Previous picks here.
With the 21st overall pick in the 2011 SBN Mock Entry Draft, Silver Seven is pleased to select, on behalf of the Ottawa Senators, from the Saint John Sea Dogs of the Quebec Major-Junior Hockey League: Tomas Jurco.
In many ways, this was a more challenging pick than the 6th overall selection--that debate was limited to Jonathan Huberdeau and Ryan Strome. However, as we watched this pick loom closer with players we openly coveted, like Zack Phillips, Nicklas Jensen, and Rocco Grimaldi still available, it became clear this was going to be a more difficult decision. Make no mistake: Any of those players would be a great pick here, but what the Senators lack the most among their forward prospects is talent, and what separates Jurco from those players is his talent.
Jurco (pronounced YURR-ko) is somewhat of an Internet sensation because of his shootout skills, but don't let highlight reels decieve you. Jurco is a scorer. His four goals in four games during the Memorial Cup tournament had him tied for the lead with Kootenay Ice's Matt Fraser (who needed a fifth game to hit the same number) and his five points total had him second on his team in scoring, one behind fellow Senators fake-draftee Huberdeau. Freshly 18, Jurco put up 56P (31G, 25A) in 60 games while playing on the second line, and his 18P (6G, 12A) in 19 total playoff games had him fourth on the Sea Dogs in scoring. Overall, Jurco saw his points per game production rise from .79 in 2009-10 (his first North American season) to .93 this year.
So where does he fit in the organization?
Ottawa's most glaring hole is that they don't have any top line wingers in their system. As of today there isn't anyone who can be legitimately called a top-3 forward prospect, though many have that hope for Bobby Butler. Officially standing 6'2" and weighing 187lbs at the NHL combine, Jurco posted some impressive strength numbers: Top 3 for grip strength, Most Bench Press reps (tied with three other players) and Top 6 for Seated Medicine Ball throw. It's not at all surprising, then, that Jurco has a tendency to get in front of the net and not be dislodged. He is also known to be quite fast, and his stickhandling skills cause rave reviews, as you'll soon read. In short, he is fast, strong, and skilled -- everything the Senators need.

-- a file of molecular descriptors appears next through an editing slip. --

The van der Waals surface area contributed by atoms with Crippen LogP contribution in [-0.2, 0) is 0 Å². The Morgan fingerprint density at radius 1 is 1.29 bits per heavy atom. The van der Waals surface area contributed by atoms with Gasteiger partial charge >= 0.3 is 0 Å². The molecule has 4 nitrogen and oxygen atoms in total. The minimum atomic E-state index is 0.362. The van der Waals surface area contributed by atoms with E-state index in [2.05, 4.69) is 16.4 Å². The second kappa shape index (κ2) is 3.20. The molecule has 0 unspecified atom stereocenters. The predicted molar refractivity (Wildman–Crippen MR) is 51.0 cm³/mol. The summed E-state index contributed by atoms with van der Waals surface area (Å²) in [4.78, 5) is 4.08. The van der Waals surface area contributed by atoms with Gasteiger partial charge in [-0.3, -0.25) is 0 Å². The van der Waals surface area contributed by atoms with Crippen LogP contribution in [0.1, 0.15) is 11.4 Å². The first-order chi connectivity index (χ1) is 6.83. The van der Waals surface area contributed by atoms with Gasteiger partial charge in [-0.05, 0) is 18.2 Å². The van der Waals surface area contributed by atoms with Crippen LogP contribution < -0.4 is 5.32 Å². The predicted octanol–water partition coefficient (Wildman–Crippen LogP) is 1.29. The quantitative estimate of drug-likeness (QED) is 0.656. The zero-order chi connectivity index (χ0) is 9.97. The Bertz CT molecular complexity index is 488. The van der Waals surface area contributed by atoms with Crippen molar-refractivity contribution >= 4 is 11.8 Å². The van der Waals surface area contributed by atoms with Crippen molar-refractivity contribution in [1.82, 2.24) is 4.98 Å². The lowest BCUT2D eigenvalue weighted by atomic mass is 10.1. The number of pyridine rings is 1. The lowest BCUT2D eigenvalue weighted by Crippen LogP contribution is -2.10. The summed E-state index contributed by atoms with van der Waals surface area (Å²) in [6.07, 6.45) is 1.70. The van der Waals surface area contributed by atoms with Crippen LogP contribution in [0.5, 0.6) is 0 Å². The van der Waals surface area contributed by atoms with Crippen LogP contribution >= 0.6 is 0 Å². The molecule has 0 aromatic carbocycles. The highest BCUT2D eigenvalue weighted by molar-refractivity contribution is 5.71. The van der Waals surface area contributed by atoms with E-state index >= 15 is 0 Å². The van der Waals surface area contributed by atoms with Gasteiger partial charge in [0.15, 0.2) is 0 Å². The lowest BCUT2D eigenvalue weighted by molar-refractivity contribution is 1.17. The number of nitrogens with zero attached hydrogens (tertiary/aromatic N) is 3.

Sound too good to be true? It is, sadly. The knock on Jurco--the only knock--is his consistency. He is known to disengage from the game when he doesn't have the puck, and this leads to long stretches where he isn't making an impact. According to scouting reports, this was an area he improved on throughout the year. As Ryan Kennedy of The Hockey News writes about him:
If there was a player who answered a lot of questions at the Memorial Cup, it was Jurco. The Slovakian import is a known quantity when it comes to his hands and high-end scoring ability, but consistency was a concern. In Mississauga, however, Jurco was one of Saint John’s best players each night and his willingness to play physically was impressive.
"That’s why I came over, to get used to the style of play I want to play my entire life," said the second-year Sea Dog. "I was playing the same way in the (Quebec League) playoffs, trying to be physical and play both ways. I hope I impressed people who may be interested in me and we’ll see what happens at the draft.
Given that his consistency improved as the year went on, it can't be considered a major red flag. In fact, given the strides we saw in Binghamton's players this year, the Senators might be the perfect organization for Jurco to continue his development in. He won't be making an impact with the team next year, but his ceiling is simply too high to pass on. There's no guarantee of success with this pick, but if it pans out, it will be a massive victory.
What the scouts say
His puckhandling skills border on the obscene. If there was some kind of unearthly substance that had a magnetic effect on rubber, we'd think that Jurco was the one who discovered it. He can dangle with the absolute best of them and scored a vintage breakaway goal early in game 1 of the Memorial Cup against Mississauga when he broke in alone on J.P. Anderson and buried it after some dazzling moves. He has a quick burst and some deceptive speed with the agility to turn defenders and make opponents look silly. In the open ice, he's absolutely deadly- a quick fake and flick of the stick and he's effortlessly around those who don't take the proper angle or maintain an effective gap.
"He's a very good skater with size and excellent puck skills. He has all the tools of a first-round draft pick."
While it is nice to add to Slovakia's reputation for turning out players with great one-on-one skills, Jurco is anxious to show he's not a novelty act and will grow into a well-rounded pro; it's worth noting that Team Slovakia used him as a penalty killer during the world junior championship even though he seldom did that with the Sea Dogs.
[...] he has that rare game-breaking ability that is extremely rare amongst prospects. He’s a player that can absolutely fly and has all the dynamic puck moves you would want to accompany that level of speed. He’s a fairly good finisher, although he could probably stand to take opportunity on more of his chances, but the talent is there.
There are many forwards in this year's class who can fly, but it is difficult to find one who not only possesses the speed, but who also has the stickhandling ability and moves to accompany it. This combination of talent gives Jurco the ability to be a game-breaker on any given night.
Anonymous Scout, via ESPN Insider (subscription required):
He's an unfinished player and it's up to him to get his game finished -- that's all. If somehow you had [Zack] Phillips's head on Jurco's shoulders you'd have a top-10, maybe a top-five kid.
Tomas Jurco Highlights (via Noaks13)
Tomas Jurco shows off his skills - 2011 NHL draft prospect (via nhlsarok)